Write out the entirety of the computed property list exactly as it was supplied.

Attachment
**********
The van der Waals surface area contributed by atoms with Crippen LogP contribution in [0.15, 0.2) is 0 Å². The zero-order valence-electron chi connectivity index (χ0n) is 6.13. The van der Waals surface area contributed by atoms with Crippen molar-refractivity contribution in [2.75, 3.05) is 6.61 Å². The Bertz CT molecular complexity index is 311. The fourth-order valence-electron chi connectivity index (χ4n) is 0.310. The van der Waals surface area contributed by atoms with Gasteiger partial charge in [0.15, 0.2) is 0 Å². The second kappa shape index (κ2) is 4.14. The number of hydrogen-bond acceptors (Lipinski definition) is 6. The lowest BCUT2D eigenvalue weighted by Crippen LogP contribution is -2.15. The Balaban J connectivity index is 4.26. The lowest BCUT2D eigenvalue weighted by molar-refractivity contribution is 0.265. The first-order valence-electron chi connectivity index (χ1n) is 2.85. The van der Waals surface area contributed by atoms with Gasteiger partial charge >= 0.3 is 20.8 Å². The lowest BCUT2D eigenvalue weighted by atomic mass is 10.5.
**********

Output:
The van der Waals surface area contributed by atoms with Crippen LogP contribution in [0.15, 0.2) is 0 Å². The zero-order valence-electron chi connectivity index (χ0n) is 6.13. The van der Waals surface area contributed by atoms with Crippen molar-refractivity contribution in [2.75, 3.05) is 6.61 Å². The Bertz CT molecular complexity index is 311. The fourth-order valence-electron chi connectivity index (χ4n) is 0.310. The van der Waals surface area contributed by atoms with Gasteiger partial charge in [0.15, 0.2) is 0 Å². The second kappa shape index (κ2) is 4.14. The number of hydrogen-bond acceptors (Lipinski definition) is 6. The lowest BCUT2D eigenvalue weighted by Crippen LogP contribution is -2.15. The Balaban J connectivity index is 4.26. The lowest BCUT2D eigenvalue weighted by molar-refractivity contribution is 0.265. The first-order valence-electron chi connectivity index (χ1n) is 2.85. The van der Waals surface area contributed by atoms with Gasteiger partial charge >= 0.3 is 20.8 Å². The lowest BCUT2D eigenvalue weighted by atomic mass is 10.5.